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I want to know if this problem is NP-hard?

The problem: Given a non-negative integer-valued matrix of size $3\times n$ of the form

$$ \begin{bmatrix} a_1 & \ldots & a_n\\ b_1 & \ldots & b_n\\ a_1b_1 & \ldots & a_nb_n\\ \end{bmatrix}, $$

where $a_i,b_i$ are non-negative integers. Given four non-negative integer numbers $b<n$, $c_1$, $c_2$ and $c_3$.

The goal: Find a subset of the columns of cardinality at most $b$ such that (i) the sum of the first row over the subset of the columns is greater than $c_1$, (ii) the sum of the second row over the subset of the columns is greater than $c_2$ and (iii) the sum of the third row over the subset of the columns is less than $c_3$. Return no if no such subset exists. That is to say, is there exists a set $S$ of cardinality at most $b<n$ such that:

$$ \sum_{i\in S}a_i\geq c_1,\\ \sum_{i\in S}b_i\geq c_2,\\ \sum_{i\in S}a_ib_i\leq c_3, $$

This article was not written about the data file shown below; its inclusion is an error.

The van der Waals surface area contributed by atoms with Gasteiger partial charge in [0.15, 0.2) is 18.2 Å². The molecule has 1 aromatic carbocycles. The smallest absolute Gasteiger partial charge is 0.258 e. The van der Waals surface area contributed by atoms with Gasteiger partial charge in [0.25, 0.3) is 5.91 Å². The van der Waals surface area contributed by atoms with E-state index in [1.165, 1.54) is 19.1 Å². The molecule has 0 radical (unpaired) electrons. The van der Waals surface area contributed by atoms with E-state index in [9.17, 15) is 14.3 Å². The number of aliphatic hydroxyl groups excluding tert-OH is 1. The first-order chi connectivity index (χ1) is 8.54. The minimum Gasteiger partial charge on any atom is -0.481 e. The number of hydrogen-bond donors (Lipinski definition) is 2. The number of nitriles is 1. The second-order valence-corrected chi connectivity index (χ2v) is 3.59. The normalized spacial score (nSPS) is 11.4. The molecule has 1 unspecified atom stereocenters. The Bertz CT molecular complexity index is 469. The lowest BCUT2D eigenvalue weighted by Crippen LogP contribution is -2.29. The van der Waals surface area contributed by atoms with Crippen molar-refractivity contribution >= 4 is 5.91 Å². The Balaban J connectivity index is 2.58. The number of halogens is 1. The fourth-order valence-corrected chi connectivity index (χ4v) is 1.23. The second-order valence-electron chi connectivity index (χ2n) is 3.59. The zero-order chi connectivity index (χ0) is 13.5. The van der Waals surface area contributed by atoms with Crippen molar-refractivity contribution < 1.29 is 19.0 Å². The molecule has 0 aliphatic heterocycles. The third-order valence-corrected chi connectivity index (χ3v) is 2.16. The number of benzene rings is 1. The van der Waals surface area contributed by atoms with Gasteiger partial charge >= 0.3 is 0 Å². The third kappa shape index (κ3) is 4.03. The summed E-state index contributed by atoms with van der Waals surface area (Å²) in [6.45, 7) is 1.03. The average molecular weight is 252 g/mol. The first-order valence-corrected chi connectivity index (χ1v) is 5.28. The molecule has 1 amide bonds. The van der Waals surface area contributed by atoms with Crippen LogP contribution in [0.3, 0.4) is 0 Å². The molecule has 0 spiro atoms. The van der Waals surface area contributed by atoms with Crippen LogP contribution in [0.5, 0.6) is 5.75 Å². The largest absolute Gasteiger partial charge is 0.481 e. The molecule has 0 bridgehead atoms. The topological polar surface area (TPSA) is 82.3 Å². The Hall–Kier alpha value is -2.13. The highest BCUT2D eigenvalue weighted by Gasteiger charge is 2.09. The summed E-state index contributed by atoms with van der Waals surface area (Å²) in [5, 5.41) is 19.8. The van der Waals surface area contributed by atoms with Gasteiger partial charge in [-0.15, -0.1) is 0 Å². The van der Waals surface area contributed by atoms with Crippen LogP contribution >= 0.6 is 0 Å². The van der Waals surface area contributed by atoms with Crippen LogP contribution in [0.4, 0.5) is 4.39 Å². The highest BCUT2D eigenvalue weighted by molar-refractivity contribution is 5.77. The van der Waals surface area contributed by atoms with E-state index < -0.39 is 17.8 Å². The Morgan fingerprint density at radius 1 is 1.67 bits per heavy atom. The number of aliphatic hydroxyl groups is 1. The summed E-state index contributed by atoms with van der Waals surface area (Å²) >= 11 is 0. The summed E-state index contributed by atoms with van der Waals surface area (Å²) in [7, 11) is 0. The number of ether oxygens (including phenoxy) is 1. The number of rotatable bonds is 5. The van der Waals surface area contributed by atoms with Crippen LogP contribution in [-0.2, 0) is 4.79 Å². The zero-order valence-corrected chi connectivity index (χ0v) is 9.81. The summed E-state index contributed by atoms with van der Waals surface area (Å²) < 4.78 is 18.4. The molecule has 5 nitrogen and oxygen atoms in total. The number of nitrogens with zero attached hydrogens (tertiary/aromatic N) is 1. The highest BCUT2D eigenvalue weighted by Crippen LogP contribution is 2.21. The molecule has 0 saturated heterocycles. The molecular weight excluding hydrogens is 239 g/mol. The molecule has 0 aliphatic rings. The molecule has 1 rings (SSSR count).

How to show that this problem is NP-hard?


Attempt:

Here is a "similar" NP-hard problem that I asked. This problem has as instance $(n,b,c,\mathbf{A})$ where $\mathbf{A}$ is given by $$ \begin{bmatrix} x_1 & \ldots & x_n\\ y_1 & \ldots & y_n\\ \end{bmatrix}, $$ I tried to reduce the previous problem to the new one as follows: choose $c_1=c_2=c$ and choose $c_3$ very big and create the matrix as follows:

$$ \begin{bmatrix} x_1 & \ldots & x_n\\ y_1 & \ldots & y_n\\ x_1y_1 & \ldots & x_ny_n\\ \end{bmatrix}, $$

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Your problem is NP-complete, indeed. You can, e.g., reduce PARTITION to your problem. If you want to know if there is a subset of the set $\{d_1,\ldots,d_k\}$ that sums up to exactly $D := \frac{1}{2} \sum_{i=1}^k d_i$, you can use your problem by setting $b_i := 1$ and $a_i := d_i$ for all $i$ and by setting $c_1 := D$, $c_2 = 0$, and $c_3 := D$ as well as $b := n-1$.

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  • $\begingroup$ And $k$ in PARTITION is $n$ ? $\endgroup$ – Brika Feb 24 '16 at 20:03

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